Building Community Resilience- One stitch at a time

बुधवार, नोभेम्बर 25, 2020

November 19, 2020

Bikram Rana, Project Manager

The Flood Resilience Measurement for Communities (FRMC) tool, which Practical Action used in its field areas on behalf of Zurich Flood Resilience Alliance, has generated and supported visualization of results, thereby providing evidence for informed decision making on intervention design and ex-ante investment in flood resilience. This has helped communities be more aware of the differential needs of the women and marginalized communities and helped them take decisions that would be inclusive and beneficial to all. Women and youths have been part of various livelihood interventions that have been designed to help households and communities build their resilience. Ms. Gauri Chaudhary is one such example of how FRMC has transformed her life and livelihood.

Ms. Gauri Chaudhary from Bangaun community has opened her own embroidery and doll making business and training centre.  She received this training last year as a part of livelihood improvement support. Now she runs her own shop in Rajapur. She makes dolls, cushions and sells them.  She makes Embroidery on order she gets for marriage dresses and other clothes.

 

After deducting her investment Gauri saves on average of NRs. 20000 (USD 168.73) per month from the business she is running. She runs the shop and sells dolls, cushions and embroiders wedding dresses as well as other party wear dresses. Along with that she also trains other girls and women on the livelihood skill.

“The income was steady, I would take orders for big and small sized dolls as well as would do embroidery and lacework for table clothes. I also provide trainings, to other women in the community, who want to start their own business. With lockdown and pandemic, the demand for the products had decreased, however, there are many women who come to me for trainings, and this helped me stay afloat,”, she shared when asked how lockdown has affected her business.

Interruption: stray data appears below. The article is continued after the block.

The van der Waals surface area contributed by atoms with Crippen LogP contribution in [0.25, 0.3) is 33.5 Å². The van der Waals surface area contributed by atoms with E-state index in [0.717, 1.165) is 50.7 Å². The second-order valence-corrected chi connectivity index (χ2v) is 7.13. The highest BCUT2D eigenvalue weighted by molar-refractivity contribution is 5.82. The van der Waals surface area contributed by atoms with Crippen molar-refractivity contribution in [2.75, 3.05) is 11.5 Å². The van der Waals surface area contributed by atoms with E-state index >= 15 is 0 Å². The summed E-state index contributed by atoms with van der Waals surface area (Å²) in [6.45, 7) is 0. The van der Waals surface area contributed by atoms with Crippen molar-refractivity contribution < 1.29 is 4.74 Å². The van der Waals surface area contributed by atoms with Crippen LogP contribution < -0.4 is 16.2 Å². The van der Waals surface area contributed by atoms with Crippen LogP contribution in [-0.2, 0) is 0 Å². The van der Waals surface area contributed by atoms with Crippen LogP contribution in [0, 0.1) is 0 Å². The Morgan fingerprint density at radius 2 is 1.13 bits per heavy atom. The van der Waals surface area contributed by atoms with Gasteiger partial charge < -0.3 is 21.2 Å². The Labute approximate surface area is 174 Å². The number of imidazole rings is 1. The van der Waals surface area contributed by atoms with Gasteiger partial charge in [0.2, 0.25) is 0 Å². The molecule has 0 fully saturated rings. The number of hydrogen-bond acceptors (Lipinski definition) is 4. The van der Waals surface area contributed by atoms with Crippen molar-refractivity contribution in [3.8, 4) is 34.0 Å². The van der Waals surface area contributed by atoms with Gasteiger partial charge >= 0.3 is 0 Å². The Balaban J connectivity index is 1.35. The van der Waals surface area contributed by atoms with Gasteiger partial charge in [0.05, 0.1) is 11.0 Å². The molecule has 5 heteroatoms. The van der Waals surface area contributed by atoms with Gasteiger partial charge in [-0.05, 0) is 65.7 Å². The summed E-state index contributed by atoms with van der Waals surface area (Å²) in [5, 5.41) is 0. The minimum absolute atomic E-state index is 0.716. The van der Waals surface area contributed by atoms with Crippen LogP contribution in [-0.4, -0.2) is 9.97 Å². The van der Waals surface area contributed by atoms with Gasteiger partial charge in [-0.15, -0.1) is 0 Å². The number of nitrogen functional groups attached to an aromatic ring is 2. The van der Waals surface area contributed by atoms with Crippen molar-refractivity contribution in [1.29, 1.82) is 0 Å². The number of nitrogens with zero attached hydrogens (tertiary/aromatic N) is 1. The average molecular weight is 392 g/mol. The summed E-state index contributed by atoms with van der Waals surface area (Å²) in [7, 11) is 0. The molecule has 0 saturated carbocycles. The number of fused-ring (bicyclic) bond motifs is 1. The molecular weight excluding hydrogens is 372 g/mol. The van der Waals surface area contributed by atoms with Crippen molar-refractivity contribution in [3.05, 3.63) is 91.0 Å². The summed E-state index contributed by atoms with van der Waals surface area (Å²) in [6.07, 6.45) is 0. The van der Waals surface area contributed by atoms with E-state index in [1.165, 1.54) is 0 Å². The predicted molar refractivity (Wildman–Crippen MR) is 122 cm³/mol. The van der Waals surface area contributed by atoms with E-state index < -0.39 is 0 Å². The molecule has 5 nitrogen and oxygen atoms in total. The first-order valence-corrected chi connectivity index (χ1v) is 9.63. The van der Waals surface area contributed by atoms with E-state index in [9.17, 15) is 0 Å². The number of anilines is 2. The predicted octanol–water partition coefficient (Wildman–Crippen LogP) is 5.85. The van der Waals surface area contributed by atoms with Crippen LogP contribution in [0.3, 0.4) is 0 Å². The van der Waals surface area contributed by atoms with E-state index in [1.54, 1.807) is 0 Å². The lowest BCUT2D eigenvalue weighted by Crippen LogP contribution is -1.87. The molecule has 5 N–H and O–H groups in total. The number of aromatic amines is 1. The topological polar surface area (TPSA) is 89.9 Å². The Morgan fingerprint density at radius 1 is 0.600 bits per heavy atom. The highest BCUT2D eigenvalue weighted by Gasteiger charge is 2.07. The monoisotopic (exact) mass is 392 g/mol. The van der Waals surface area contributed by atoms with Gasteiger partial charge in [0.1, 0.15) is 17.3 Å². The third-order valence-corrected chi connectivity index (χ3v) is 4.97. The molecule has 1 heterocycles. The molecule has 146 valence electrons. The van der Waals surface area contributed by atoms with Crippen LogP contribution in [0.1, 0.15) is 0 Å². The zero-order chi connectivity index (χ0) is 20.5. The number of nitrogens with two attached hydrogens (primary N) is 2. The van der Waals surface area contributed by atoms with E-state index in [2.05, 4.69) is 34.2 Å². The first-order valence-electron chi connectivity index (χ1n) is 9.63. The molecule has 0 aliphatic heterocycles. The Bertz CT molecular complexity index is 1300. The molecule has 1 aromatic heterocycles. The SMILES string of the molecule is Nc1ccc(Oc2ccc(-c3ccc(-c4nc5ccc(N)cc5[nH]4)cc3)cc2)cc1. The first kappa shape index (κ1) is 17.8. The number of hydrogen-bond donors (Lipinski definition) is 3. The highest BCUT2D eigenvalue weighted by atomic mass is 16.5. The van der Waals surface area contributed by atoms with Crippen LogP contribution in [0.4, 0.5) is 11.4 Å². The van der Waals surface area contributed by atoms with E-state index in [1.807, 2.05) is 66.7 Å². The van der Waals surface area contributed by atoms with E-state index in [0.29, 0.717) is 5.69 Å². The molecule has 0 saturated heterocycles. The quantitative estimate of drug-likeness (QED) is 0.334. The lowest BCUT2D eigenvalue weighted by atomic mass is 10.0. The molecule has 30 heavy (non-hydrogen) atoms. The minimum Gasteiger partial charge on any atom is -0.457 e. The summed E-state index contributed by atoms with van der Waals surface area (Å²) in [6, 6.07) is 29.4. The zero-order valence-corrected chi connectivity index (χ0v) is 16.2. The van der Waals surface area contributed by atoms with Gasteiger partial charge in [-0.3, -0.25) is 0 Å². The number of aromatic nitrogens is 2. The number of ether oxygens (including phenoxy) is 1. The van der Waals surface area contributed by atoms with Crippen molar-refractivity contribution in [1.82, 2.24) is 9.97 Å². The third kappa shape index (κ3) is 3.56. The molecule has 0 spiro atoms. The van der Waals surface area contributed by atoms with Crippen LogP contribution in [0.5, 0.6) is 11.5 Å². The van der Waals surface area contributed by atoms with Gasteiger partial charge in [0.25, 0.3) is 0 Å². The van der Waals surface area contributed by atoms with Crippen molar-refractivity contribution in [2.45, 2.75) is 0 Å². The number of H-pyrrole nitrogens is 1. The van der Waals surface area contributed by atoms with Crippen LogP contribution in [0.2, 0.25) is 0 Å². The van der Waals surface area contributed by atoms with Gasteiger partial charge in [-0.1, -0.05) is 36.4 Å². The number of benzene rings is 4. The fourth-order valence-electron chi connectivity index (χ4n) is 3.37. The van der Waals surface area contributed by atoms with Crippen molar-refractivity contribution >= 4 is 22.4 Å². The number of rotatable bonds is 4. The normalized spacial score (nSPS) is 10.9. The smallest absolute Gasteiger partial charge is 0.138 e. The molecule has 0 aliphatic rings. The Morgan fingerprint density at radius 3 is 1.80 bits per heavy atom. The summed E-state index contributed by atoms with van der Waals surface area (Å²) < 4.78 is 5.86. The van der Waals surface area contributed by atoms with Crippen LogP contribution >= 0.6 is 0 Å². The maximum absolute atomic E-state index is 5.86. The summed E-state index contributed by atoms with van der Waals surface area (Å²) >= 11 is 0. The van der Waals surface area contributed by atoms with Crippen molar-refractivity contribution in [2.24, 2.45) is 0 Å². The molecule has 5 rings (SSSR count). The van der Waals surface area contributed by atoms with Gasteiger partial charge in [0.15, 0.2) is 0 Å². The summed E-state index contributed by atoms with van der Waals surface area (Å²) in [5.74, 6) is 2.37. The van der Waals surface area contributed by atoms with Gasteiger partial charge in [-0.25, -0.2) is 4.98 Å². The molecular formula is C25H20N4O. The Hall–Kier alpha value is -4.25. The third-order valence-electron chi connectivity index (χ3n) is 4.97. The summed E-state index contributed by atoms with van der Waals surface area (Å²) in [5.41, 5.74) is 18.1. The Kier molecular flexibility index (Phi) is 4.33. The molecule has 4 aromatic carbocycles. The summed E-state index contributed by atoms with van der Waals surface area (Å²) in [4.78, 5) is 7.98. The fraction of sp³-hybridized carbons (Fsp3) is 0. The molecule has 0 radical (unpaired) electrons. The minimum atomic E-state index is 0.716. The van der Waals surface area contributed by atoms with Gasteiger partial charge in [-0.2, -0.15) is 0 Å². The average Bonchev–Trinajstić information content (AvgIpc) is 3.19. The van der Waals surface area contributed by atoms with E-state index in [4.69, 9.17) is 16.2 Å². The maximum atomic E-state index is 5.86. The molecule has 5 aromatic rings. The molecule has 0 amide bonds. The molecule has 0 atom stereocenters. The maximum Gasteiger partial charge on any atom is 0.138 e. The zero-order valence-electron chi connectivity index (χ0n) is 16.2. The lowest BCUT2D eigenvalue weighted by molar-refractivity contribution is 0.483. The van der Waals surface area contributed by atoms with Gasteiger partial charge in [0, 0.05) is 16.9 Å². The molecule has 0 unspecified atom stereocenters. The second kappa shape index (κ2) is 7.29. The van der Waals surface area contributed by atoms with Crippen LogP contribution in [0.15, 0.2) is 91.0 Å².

She explains the training she went through enabled her to acquire skills and brought commendable confidence to run the business.

She trains youngsters and charges NRs 3500 (USD 29.53) per student for teaching them almost 6 sets of skills on embroidery and doll making. She explained she has trained more than 15 people and currently 7 people are receiving training under her supervision.

She is very excited now that lockdown has ended and shared that she has received more orders post lockdown. As the wedding season has started she is more hopeful that her orders will increase for the season. Along with her business, she is also glad that she has been able to transform lives of many other women in her community through her training and skill sharing.

The FRMC framework measures 44 “sources of resilience” before a flood happens and looks at the “post-flood” impacts afterwards. The FRMC tool is built around the notion of five livelihood types of capitals (the 5Cs: human, social, physical, natural, and financial capital) and the 4Rs of a resilient system (robustness, redundancy, resourcefulness, and rapidity). The “sources of resilience” assist in interpreting the results for making decisions.

Trainings like these, that have been identified through FRMC process, have helped many women rise as last mile entrepreneur. Many women like Gauri have started their own business from their household related to embroidery and fast food shops. This has empowered them to be economically active, independent and developed their capacity to fulfil educational and nutritional needs of their children and household. 

 

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